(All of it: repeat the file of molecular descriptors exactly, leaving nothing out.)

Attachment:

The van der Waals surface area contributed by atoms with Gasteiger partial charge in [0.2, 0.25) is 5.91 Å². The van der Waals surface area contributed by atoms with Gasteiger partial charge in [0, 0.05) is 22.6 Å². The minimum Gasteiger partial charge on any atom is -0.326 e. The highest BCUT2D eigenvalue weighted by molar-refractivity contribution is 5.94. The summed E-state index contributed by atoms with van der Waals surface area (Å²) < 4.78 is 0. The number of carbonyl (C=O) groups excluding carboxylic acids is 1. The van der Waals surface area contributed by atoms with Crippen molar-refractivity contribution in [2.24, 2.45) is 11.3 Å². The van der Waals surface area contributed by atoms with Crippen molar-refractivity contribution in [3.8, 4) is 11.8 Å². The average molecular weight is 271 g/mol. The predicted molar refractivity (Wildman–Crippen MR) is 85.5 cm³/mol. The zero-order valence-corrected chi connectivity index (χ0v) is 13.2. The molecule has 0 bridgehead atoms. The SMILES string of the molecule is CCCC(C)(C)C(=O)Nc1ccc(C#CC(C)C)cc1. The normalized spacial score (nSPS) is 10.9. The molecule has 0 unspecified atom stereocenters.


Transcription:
The van der Waals surface area contributed by atoms with Gasteiger partial charge in [0.2, 0.25) is 5.91 Å². The van der Waals surface area contributed by atoms with Gasteiger partial charge in [0, 0.05) is 22.6 Å². The minimum Gasteiger partial charge on any atom is -0.326 e. The highest BCUT2D eigenvalue weighted by molar-refractivity contribution is 5.94. The summed E-state index contributed by atoms with van der Waals surface area (Å²) < 4.78 is 0. The number of carbonyl (C=O) groups excluding carboxylic acids is 1. The van der Waals surface area contributed by atoms with Crippen molar-refractivity contribution in [2.24, 2.45) is 11.3 Å². The van der Waals surface area contributed by atoms with Crippen molar-refractivity contribution in [3.8, 4) is 11.8 Å². The average molecular weight is 271 g/mol. The predicted molar refractivity (Wildman–Crippen MR) is 85.5 cm³/mol. The zero-order valence-corrected chi connectivity index (χ0v) is 13.2. The molecule has 0 bridgehead atoms. The SMILES string of the molecule is CCCC(C)(C)C(=O)Nc1ccc(C#CC(C)C)cc1. The normalized spacial score (nSPS) is 10.9. The molecule has 0 unspecified atom stereocenters.